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  • Writer's picturejuliadavie

In the Garden

ripening tomato

Get up early. Open the back door and tip toe through the chilly wet grass to the edge of my small but fruitful garden. Watch quietly as a goldfinch sweeps down for a bite to eat at the feeder. Soak up the beauty that is red and yellow ripening tomatoes, long dark green cucumbers, slowly climbing pole beans, long stretches of red and curly kale, round crispy heads of cabbage and fragrant basil and oregano. There is nothing quite like a healthy garden at the peak of productivity!

My mom in her garden

My mother in her garden

I grew up in a household that always had a garden. I have strong memories of my mother watering, weeding and waiting for the beautiful vegetables that would end up on our dining room table as soups, salads, home-made pickles or vegetarian Sheppard’s pie. Planting, tending to and harvesting the garden is an important (and fun) part of family summer activities. Also, the food was delicious (and nutritious)!

Early years in the garden

working in my mother's garden

Now that I keep my own garden, I can no longer imagine not having one! Gardening with my children has been so rewarding. They love watching the seeds sprouting and growing each day.  They help me water and loves to pick the beans. But I have to say, their favorite garden activity involves roaming up and down the aisles in search of ripe cherry tomatoes. Even a hardly ripe, slightly green tomato is a gem in their world and they often pick them and gulp them down shouting “tomalo!” before I can even begin to explain that it is not quite ready!


One of the most rewarding aspects about gardening with children is that it teaches them to connect with and respect the environment. From explaining the importance of bees and worms, to talking about how water is good for the plants, gardening helps children experience the magic that is our natural world. My hope is that this love and respect for the garden, nature and wildlife will evolve into a deep appreciation for and desire to protect our environment as a whole. When I see one of my children standing quietly in front of the phlox, watching a bee travel from flower to flower, silently observing for 10 minutes (which is a VERY long time in toddler minutes) I feel like we are well on our way.

Boy in the garden

Another great reason to grow your own: you save money! Organic vegetables are costly. Even at the peak of the growing season, purchasing organic kale, tomatoes, beans and cabbage can quickly add up. When it comes to your own garden – plant your family’s favourite foods! At this moment we have so many cucumbers that I am searching for new friends just so that I can give them good homes. I am about to start handing out kale bouquets as gifts for my yoga students!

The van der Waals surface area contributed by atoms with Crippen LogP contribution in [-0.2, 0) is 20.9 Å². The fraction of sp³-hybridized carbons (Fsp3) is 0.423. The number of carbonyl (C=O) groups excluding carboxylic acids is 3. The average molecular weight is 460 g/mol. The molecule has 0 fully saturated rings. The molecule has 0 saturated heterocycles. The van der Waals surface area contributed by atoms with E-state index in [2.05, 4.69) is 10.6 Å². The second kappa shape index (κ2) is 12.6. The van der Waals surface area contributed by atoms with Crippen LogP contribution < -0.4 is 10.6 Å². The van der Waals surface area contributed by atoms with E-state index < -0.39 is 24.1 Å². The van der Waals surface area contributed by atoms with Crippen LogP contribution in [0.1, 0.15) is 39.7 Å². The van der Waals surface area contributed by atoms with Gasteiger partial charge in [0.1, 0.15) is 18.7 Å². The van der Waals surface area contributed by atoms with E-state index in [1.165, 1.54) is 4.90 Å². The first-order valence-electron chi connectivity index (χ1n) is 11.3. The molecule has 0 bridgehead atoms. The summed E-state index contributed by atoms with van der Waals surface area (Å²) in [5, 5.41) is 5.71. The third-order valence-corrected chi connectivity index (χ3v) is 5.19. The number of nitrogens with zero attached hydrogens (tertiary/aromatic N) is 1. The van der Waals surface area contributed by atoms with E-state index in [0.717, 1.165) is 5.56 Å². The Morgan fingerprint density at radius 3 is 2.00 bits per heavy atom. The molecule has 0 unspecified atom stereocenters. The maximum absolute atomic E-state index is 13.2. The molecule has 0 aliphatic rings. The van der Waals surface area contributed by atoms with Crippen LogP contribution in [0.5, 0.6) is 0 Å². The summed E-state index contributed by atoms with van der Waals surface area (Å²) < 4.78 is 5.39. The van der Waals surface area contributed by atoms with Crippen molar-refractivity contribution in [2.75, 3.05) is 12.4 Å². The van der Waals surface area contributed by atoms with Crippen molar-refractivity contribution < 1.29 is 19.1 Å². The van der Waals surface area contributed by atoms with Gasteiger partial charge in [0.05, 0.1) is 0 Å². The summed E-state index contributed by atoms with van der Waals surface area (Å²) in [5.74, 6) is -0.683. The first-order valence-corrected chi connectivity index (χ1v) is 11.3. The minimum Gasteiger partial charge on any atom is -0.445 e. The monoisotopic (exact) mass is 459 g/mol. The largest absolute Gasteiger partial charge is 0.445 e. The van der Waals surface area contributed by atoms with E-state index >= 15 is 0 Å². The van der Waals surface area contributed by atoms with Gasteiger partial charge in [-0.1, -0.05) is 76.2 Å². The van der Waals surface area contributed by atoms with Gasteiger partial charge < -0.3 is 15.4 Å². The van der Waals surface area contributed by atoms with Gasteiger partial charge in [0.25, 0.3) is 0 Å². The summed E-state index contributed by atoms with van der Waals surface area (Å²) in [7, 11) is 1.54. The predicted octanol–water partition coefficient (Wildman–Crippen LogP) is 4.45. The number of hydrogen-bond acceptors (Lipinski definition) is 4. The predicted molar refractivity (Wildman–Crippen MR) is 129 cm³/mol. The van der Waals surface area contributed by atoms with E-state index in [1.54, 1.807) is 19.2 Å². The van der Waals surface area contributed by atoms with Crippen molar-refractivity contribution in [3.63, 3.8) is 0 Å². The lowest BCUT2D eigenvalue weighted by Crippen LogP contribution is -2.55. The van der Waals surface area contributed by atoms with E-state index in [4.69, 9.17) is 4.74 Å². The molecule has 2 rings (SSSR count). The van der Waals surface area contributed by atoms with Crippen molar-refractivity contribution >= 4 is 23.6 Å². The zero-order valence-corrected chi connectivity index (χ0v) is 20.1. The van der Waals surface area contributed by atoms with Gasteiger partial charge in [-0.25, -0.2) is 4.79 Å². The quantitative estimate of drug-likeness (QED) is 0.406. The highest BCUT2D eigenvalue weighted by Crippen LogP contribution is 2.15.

cucumber sandwhich fixings!

Picking food directly from your garden also means that it is at its peak nutritionally! Fruits and vegetables purchased from the grocery store are often picked while unripe and forced to ripen using ethylene gas. While the food may taste fine, it may be nutritionally deficient because it was not picked at the proper time. Also, because the priority of large scale farmers is not our nutrition but rather harvesting the largest yield possible, the soil is often devoid of important trace vitamins and minerals. Instead the soil has been pumped up with synthetic fertilizers consisting of nitrogen, phosphorus and potassium. These fertilizers provide neither the plant nor the person consuming the plant with complete nutrition. Growing your own means that you can boost the soil naturally using compost, grow your food organically and GMO free, and eat it when it tastes is best and provides you and your family with the most nutrients.

bees in the garden

Finally, growing your own garden is good for the planet! Organic gardening means fewer pesticides dumped into our already fragile ecosystem.  Also, compared to shipping produce long distances across the country or around the world, the short trip from my squash plant to my kitchen requires no fuel, produces no pollution, and requires no packaging!

Don’t have a yard? Not to worry. Search out old baskets, rain barrels or buckets. Fill them with high quality soil and compost. Place around the entrance to your house or apartment, drop one or two on your balcony or porch, or line your driveway with a few. Bush beans, cucumbers, tomatoes, carrots, onions and a ton of other veggies do well in containers. Every little bit of effort will be worth it when you are sitting down to a meal that you prepared AND grew yourself.

Happy gardening!


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